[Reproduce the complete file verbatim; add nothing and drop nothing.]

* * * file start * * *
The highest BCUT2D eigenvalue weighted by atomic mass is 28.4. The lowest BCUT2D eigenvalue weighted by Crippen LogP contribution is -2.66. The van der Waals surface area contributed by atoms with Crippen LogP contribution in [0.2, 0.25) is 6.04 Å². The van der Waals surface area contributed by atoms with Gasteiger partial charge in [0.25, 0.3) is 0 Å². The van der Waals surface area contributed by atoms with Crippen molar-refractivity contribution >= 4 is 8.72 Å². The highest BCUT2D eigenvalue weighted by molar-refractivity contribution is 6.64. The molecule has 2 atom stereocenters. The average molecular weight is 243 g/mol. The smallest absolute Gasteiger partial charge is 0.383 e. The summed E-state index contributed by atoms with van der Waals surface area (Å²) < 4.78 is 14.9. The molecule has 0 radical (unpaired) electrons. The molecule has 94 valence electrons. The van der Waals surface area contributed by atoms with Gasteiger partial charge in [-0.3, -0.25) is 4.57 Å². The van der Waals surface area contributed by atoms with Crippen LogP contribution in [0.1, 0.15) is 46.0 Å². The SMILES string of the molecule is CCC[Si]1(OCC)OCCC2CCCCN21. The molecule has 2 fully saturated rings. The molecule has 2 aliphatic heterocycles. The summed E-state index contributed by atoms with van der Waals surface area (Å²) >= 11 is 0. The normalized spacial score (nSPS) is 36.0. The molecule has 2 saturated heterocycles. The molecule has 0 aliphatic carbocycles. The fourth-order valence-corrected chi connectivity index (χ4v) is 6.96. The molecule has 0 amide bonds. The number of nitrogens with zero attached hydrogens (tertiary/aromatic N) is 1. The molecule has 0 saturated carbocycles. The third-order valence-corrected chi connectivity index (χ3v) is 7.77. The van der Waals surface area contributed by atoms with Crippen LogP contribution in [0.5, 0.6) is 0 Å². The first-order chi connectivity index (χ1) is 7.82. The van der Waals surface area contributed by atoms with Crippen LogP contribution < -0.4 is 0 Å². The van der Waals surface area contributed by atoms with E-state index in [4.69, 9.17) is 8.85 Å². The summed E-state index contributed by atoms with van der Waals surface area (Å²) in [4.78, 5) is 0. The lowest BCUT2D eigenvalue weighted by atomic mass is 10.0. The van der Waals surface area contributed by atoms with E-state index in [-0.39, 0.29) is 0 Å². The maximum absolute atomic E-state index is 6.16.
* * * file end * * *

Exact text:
The highest BCUT2D eigenvalue weighted by atomic mass is 28.4. The lowest BCUT2D eigenvalue weighted by Crippen LogP contribution is -2.66. The van der Waals surface area contributed by atoms with Crippen LogP contribution in [0.2, 0.25) is 6.04 Å². The van der Waals surface area contributed by atoms with Gasteiger partial charge in [0.25, 0.3) is 0 Å². The van der Waals surface area contributed by atoms with Crippen molar-refractivity contribution >= 4 is 8.72 Å². The highest BCUT2D eigenvalue weighted by molar-refractivity contribution is 6.64. The molecule has 2 atom stereocenters. The average molecular weight is 243 g/mol. The smallest absolute Gasteiger partial charge is 0.383 e. The summed E-state index contributed by atoms with van der Waals surface area (Å²) < 4.78 is 14.9. The molecule has 0 radical (unpaired) electrons. The molecule has 94 valence electrons. The van der Waals surface area contributed by atoms with Gasteiger partial charge in [-0.3, -0.25) is 4.57 Å². The van der Waals surface area contributed by atoms with Crippen LogP contribution in [0.1, 0.15) is 46.0 Å². The SMILES string of the molecule is CCC[Si]1(OCC)OCCC2CCCCN21. The molecule has 2 fully saturated rings. The molecule has 2 aliphatic heterocycles. The summed E-state index contributed by atoms with van der Waals surface area (Å²) >= 11 is 0. The normalized spacial score (nSPS) is 36.0. The molecule has 2 saturated heterocycles. The molecule has 0 aliphatic carbocycles. The fourth-order valence-corrected chi connectivity index (χ4v) is 6.96. The molecule has 0 amide bonds. The number of nitrogens with zero attached hydrogens (tertiary/aromatic N) is 1. The molecule has 0 saturated carbocycles. The third-order valence-corrected chi connectivity index (χ3v) is 7.77. The van der Waals surface area contributed by atoms with Crippen LogP contribution in [0.5, 0.6) is 0 Å². The first-order chi connectivity index (χ1) is 7.82. The van der Waals surface area contributed by atoms with Crippen LogP contribution < -0.4 is 0 Å². The van der Waals surface area contributed by atoms with E-state index in [4.69, 9.17) is 8.85 Å². The summed E-state index contributed by atoms with van der Waals surface area (Å²) in [4.78, 5) is 0. The lowest BCUT2D eigenvalue weighted by atomic mass is 10.0. The van der Waals surface area contributed by atoms with E-state index in [-0.39, 0.29) is 0 Å². The maximum absolute atomic E-state index is 6.16.